As mentioned above, there are several criteria to determine whether or not a transaction with a foreign company is fraudulent, but it is necessary to consider how the other party is trying to obtain money from the Japanese company. Some of the clients we consult with say, “Since the other party is willing to pay, isn’t it not a fraud?” “Since we are not paying for the transaction, it is not a problem for us to do the transaction?” We are often asked such questions. However, there is a certain pattern to the scams that have been seen recently. As described above, the scammers offer extremely favorable terms and conditions to the Japanese company to get the company to agree to them, and they will ask for money under various names, such as, “It will cost 10 million yen in legal fees to prepare the contract, so please transfer that money first.”, “The Japanese company would then be asked the Japanese company to pay a bribe of 5 million yen to a high-ranking government official to obtain a government permit for the transaction.”, “Please transfer 3 million yen to open a special account at a financial institution.” Even if the initial request is for a small amount of money, it is typical to be asked repeatedly to transfer a very large amount of money in the form of commissions.

Examples of Cyber Fraud

Recently, the number of cyber fraud cases has significantly increased, and major companies such as JAL have been reported to have been scammed. In cyber fraud, the fraudster gains unauthorized access to the computer of the company’s accountant and checks the daily e-mail correspondence, etc. After about a month of understanding the details of the transactions, the fraudster confirms the e-mails with the suppliers with a certain amount of payment, sends e-mails to the suppliers demanding payment on behalf of the accountant, and the counterparty transfers the money to the fraudster’s bank account. Since the bill comes in the name of the same person as before and the e-mail address is very similar to that of the previous accountant, the counterparty mistakenly believes that it is a genuine bill and transfers the money to the scammer’s account. If you are involved in a cybercrime, you should immediately report the matter to the police and check to see if it is possible to recover the money by, for example, seizing the transaction account at the bank. In addition, banks in the U.S. and other banks may be able to receive insurance payments under certain conditions in cases of cyber fraud.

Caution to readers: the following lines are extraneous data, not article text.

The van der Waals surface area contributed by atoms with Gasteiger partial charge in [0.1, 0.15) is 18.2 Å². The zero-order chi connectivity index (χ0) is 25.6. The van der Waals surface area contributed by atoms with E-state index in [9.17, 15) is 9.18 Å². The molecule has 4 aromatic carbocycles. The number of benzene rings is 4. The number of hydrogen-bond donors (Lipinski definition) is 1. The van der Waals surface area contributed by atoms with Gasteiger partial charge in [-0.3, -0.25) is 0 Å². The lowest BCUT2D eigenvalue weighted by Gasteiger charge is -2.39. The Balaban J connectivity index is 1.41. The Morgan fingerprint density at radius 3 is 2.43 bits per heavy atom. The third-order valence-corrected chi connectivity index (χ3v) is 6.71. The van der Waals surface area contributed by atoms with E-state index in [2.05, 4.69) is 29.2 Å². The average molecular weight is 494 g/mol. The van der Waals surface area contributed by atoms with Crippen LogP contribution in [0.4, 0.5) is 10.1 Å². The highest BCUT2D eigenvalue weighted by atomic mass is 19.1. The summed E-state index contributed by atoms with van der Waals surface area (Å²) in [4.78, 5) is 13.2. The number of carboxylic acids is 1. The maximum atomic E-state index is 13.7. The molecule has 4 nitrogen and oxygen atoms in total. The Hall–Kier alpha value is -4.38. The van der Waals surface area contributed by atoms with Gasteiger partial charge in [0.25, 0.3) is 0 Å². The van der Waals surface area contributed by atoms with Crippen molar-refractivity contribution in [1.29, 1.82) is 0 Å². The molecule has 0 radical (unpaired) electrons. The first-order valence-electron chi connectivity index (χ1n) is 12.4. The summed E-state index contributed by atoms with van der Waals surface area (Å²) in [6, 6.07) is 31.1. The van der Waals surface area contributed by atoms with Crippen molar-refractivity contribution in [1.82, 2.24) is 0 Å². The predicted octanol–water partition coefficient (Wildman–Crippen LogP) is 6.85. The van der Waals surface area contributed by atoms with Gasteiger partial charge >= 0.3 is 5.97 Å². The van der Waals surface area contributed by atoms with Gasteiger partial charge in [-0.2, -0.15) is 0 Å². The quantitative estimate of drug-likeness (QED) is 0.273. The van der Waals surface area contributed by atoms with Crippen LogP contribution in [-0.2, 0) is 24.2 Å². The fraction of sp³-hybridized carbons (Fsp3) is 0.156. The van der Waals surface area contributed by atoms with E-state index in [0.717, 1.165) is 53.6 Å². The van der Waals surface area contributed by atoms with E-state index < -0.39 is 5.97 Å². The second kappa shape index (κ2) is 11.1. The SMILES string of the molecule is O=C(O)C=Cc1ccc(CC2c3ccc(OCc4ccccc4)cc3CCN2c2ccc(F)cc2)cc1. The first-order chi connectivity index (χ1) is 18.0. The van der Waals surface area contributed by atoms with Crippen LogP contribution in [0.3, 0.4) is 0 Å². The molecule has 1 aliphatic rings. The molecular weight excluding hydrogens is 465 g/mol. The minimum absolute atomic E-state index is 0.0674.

Necessity of consulting a law firm

If you feel that something is not right when you start doing business with a foreign company, you should definitely consult with a lawyer who specializes in international transactions. Although there are many people who are somewhat confident in their English, it is difficult to understand the true meaning of a contract unless you are very familiar with it, because it is a kind of special English. Some people who are somewhat confident in their English focus only on the details of the contract, and often overlook the most important aspects of the contract. First of all, it is necessary to look at the contract from a broad perspective, such as what kind of transaction is being conducted and whether the basic framework of the transaction is properly defined.